HANSCOM AIR FORCE BASE, Mass. – A tiny team at Hanscom is developing a prototype combat system capable of providing video, voice, chat and command and control to partner nations for under a half million dollars.
The Airborne Extensible Relay Over-Horizon Network, or AERONet, digitally links friendly forces, providing them with their own location, the location of other friendly forces and real-time enemy movement updates. It will be showcased to partner nations at the Bold Quest exercise in Finland this month. AERONet is a version of systems already used by law enforcement to patrol borders and track and combat smugglers. First responders use similar systems while fighting wildfires in the mountain states.
The system was conceived by U.S. Air Force Chief of Staff Gen. Dave Goldfein, refined by Air Force Research Lab and is being brought to market by the Command, Control, Communications, Intelligence and Networks Program Executive Office at Hanscom. The Tactical Data Links Lab at Hanscom helped prototype a system, funded and built with the goal of providing turnkey combat networks to partner nations that do not have arms export agreements for this type of data link information.
“Bold Quest is the first time we will be able to show our target partner nation audience what AERONet can do for them,” said Maj. Scott Frye, the AERONet program manager with the C3I&N Quick Reaction Capability Branch. He is helping to transition AERONet from an Air Force Research Lab concept to reality. “We already have interest from several countries, so we think there’s a large demand out there for a system that creates a combat network and makes intelligence gathering and close-air support more effective.”
Goldfein wanted a system that would provide off-the-shelf technology to countries that struggle with violent extremists but don’t have access to the most expensive and classified command and control suites. AERONet provides commercial-level security, and is not subject to stringent export controls placed on advanced U.S military technology. Airmen designed the airborne node to be versatile, integrating into fixed wing, rotary and even unmanned aircraft platforms from multiple partner nations.
The system has three nodes, each with distinct combat capabilities. The airborne node is a radio and computer hybrid that users can attach to nearly any aircraft. It receives and relays voice and chat, and pipes full motion video to and from any other node in the system. Dismounted troops like joint tactical attack controllers and tactical air control parties use the ground node, which looks like a tablet and satellite-radio hybrid. It can run on Android technology and provides operators with airborne command and control capability from smartphones or tablets.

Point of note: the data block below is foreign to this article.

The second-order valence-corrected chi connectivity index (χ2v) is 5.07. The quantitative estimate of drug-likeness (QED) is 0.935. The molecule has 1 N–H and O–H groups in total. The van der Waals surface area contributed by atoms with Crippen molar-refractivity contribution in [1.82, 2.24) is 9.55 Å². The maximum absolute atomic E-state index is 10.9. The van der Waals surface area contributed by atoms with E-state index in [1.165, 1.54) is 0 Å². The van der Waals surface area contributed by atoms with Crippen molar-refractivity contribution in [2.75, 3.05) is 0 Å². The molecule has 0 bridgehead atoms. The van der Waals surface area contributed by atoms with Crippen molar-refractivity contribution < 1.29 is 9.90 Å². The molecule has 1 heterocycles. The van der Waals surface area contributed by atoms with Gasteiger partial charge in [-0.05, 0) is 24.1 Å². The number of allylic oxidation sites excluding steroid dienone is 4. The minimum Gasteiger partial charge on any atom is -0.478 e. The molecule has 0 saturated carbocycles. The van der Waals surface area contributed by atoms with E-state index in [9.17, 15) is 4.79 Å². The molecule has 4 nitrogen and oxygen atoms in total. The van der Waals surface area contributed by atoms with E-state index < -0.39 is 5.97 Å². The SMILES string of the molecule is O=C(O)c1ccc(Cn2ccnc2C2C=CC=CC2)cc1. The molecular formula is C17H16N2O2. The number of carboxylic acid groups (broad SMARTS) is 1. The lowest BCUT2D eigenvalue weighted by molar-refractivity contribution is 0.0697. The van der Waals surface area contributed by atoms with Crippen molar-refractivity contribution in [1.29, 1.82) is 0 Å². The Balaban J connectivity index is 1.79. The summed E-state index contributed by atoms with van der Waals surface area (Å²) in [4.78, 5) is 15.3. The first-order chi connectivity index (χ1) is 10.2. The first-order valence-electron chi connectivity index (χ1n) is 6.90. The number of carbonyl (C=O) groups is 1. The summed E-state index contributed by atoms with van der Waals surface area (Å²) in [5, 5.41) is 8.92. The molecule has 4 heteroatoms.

The final node, a reach-back Command and Control Tactical Operations Center, provides decision makers with access to all the information flowing through AERONet from their troops at the tactical edge. C3I&N’s Aerial Networks Division will demonstrate the entire system during exercise Bold Quest in Finland, which is tailored to experiment with interoperability among NATO and non-NATO nations.
“Imagine you’re a country, or a military, with a problem combating violent extremists who hide in remote regions,” said Lt. Col. Jung Ha, who leads C3I&N’s Quick Reaction Capability Branch. “The advantage you have is your training and your technology. AERONet implementation can provide non- Link 16-enabled U.S. and partner nations’ warfighters the requisite data to enhance battlespace intelligence superiority by providing near-real-time situational awareness, thereby increasing their own force’s combat lethality while reducing the probability of fratricide incidents.”
Frye and Ha also predict humanitarian relief uses for the system, making it attractive to nations frequently struck by manmade and natural disasters.
To date, C3I&N has spent less than $1 million developing AERONet and estimates partner nations can access and learn to use the combat network for less than $300,000. More complex systems with more nodes and capabilities increase the cost, though many nations may have an existing network that AERONet can be used to soup-up. Ranges can vary, depending on the system setup, from dozens of miles to scores of miles. The team is working toward an over-the-horizon version, but say it’s not ready for distribution yet.
The AERONet team demonstrated the system to Goldfein and Secretary of the Air Force Heather Wilson, and learned valuable lessons during light-attack demonstrations held one year ago. Hanscom’s AERONet team hopes to see the system proliferate to countries who will take the opportunity to partner and train with the U.S., and at the same time gain access to valuable combat capability at an affordable price in line with CSAF and National Defense Strategy priorities.